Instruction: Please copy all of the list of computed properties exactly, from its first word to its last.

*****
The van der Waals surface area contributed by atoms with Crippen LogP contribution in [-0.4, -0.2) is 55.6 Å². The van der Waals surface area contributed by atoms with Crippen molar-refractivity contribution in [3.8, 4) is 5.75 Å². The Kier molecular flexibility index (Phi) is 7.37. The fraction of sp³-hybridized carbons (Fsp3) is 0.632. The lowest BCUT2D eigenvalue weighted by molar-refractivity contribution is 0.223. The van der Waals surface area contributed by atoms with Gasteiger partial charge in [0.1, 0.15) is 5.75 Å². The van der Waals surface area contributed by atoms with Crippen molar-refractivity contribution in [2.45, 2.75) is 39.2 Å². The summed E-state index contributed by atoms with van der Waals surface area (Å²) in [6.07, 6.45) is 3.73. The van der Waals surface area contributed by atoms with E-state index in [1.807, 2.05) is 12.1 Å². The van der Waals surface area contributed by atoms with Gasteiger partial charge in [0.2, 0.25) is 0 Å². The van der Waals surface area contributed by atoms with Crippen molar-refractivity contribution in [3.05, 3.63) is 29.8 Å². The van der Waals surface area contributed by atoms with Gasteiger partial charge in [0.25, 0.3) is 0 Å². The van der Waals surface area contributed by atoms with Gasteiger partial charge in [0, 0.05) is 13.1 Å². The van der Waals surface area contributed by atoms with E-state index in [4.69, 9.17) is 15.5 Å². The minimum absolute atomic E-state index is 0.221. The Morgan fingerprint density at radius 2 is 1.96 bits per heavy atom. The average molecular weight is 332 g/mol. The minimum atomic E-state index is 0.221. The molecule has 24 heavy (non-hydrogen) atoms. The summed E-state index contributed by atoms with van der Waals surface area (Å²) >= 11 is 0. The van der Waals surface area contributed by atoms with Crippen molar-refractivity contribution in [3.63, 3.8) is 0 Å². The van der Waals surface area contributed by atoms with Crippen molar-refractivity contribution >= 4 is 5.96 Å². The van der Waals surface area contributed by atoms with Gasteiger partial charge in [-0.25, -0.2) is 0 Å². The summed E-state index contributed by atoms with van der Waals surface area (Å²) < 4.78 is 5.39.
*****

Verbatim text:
The van der Waals surface area contributed by atoms with Crippen LogP contribution in [-0.4, -0.2) is 55.6 Å². The van der Waals surface area contributed by atoms with Crippen molar-refractivity contribution in [3.8, 4) is 5.75 Å². The Kier molecular flexibility index (Phi) is 7.37. The fraction of sp³-hybridized carbons (Fsp3) is 0.632. The lowest BCUT2D eigenvalue weighted by molar-refractivity contribution is 0.223. The van der Waals surface area contributed by atoms with Gasteiger partial charge in [0.1, 0.15) is 5.75 Å². The van der Waals surface area contributed by atoms with Crippen molar-refractivity contribution in [2.45, 2.75) is 39.2 Å². The summed E-state index contributed by atoms with van der Waals surface area (Å²) in [6.07, 6.45) is 3.73. The van der Waals surface area contributed by atoms with E-state index in [1.807, 2.05) is 12.1 Å². The van der Waals surface area contributed by atoms with Gasteiger partial charge in [0.2, 0.25) is 0 Å². The van der Waals surface area contributed by atoms with Crippen molar-refractivity contribution in [3.05, 3.63) is 29.8 Å². The van der Waals surface area contributed by atoms with Gasteiger partial charge in [0.25, 0.3) is 0 Å². The van der Waals surface area contributed by atoms with Gasteiger partial charge in [0, 0.05) is 13.1 Å². The van der Waals surface area contributed by atoms with E-state index in [4.69, 9.17) is 15.5 Å². The minimum absolute atomic E-state index is 0.221. The Morgan fingerprint density at radius 2 is 1.96 bits per heavy atom. The average molecular weight is 332 g/mol. The minimum atomic E-state index is 0.221. The molecule has 24 heavy (non-hydrogen) atoms. The summed E-state index contributed by atoms with van der Waals surface area (Å²) >= 11 is 0. The van der Waals surface area contributed by atoms with Crippen molar-refractivity contribution in [3.63, 3.8) is 0 Å². The van der Waals surface area contributed by atoms with Crippen molar-refractivity contribution >= 4 is 5.96 Å². The van der Waals surface area contributed by atoms with Gasteiger partial charge in [-0.25, -0.2) is 0 Å². The summed E-state index contributed by atoms with van der Waals surface area (Å²) < 4.78 is 5.39.